Source: Investigative Project, by John Rossomando •
A federal judge partially granted a motion Monday by San Diego’s Unified School District (SDUSD) to strike references to the Council on American Islamic Relations’ (CAIR) ties to Hamas from a lawsuit seeking to block the school system from working with CAIR.
The Freedom of Conscience Defense Fund’s (FCDF) claims the school district violatedthe First Amendment’s Establishment Clause, the Equal Protection Clause of the 14thAmendment and California law by enacting a CAIR supported anti-Islamophobia/anti-bullying program last spring.
Mentioning CAIR’s Hamas ties in the litigation was “impertinent, immaterial and scandalous,” school district officials claimed in December. Including references to CAIR’s Hamas connection and the fact some of its officials had been convicted on terrorism charges is intended to “inflame the public.”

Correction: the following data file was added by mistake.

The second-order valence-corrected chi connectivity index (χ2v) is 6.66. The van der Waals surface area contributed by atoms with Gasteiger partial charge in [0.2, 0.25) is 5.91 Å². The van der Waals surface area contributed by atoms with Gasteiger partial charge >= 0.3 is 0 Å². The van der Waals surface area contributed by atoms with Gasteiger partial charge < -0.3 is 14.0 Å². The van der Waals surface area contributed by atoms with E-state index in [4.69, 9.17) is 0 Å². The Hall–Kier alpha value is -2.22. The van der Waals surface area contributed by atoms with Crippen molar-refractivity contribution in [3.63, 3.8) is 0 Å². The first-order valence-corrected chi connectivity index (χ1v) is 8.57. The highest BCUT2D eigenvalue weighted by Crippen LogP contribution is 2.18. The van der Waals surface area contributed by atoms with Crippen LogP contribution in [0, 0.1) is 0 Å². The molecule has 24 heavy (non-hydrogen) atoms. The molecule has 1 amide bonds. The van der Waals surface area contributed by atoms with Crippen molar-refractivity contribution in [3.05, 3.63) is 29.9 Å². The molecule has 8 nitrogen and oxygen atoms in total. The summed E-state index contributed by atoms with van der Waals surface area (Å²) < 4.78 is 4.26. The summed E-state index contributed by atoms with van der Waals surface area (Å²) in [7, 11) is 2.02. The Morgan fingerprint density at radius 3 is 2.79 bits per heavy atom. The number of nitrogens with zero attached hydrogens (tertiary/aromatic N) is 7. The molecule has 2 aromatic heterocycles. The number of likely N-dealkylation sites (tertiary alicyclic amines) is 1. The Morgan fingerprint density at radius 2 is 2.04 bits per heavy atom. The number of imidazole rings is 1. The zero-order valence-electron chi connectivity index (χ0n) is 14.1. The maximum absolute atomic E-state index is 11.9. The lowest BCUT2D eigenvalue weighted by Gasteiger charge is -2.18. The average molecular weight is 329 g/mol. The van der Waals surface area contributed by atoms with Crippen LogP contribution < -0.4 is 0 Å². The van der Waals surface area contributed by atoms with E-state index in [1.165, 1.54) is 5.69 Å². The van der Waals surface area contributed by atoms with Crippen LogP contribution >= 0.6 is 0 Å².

Court evidence from a terror-financing trial show that CAIR was formed by Muslim Brotherhood officials to serve a Hamas-support network operating in the United States during the 1990s. The FBI cut off non-investigative contact with CAIR in 2008, explaining that, “until we can resolve whether there continues to be a connection between CAIR or its executives and HAMAS, the FBI does not view CAIR as an appropriate liaison partner.”
The policy remains in effect.
This is relevant because CAIR has made “prioritized public schools as ground zero to advance its religious mission,” the FCDF argued, saying it matters because the school district gave “a divisive religious group … unprecedented decision-making authority” in a public school program.
The judge disagreed.
“Given the lack of pertinences or materiality to this case, their inclusion … is likely intended to ‘besmirch’ Defendants and cast them in a derogatory light based on SDUSD’s relationship with CAIR,” wrote U.S. District Judge Cynthia Bashant.
CAIR’s relationship with Hamas, “whether true or not,” predates its work with the school district and is “superfluous historical allegations that should be stricken,” she ruled.
The judge preserved provisions in FCDF’s amended complaint relating to CAIR’s hostility to Israel and allegations it “promotes discriminatory bias against non-Muslim students on the basis of their religion.” While they may be “distasteful” and “unsavory,” those provisions could call into question the “objectivity and accuracy” of CAIR-provided instructional materials.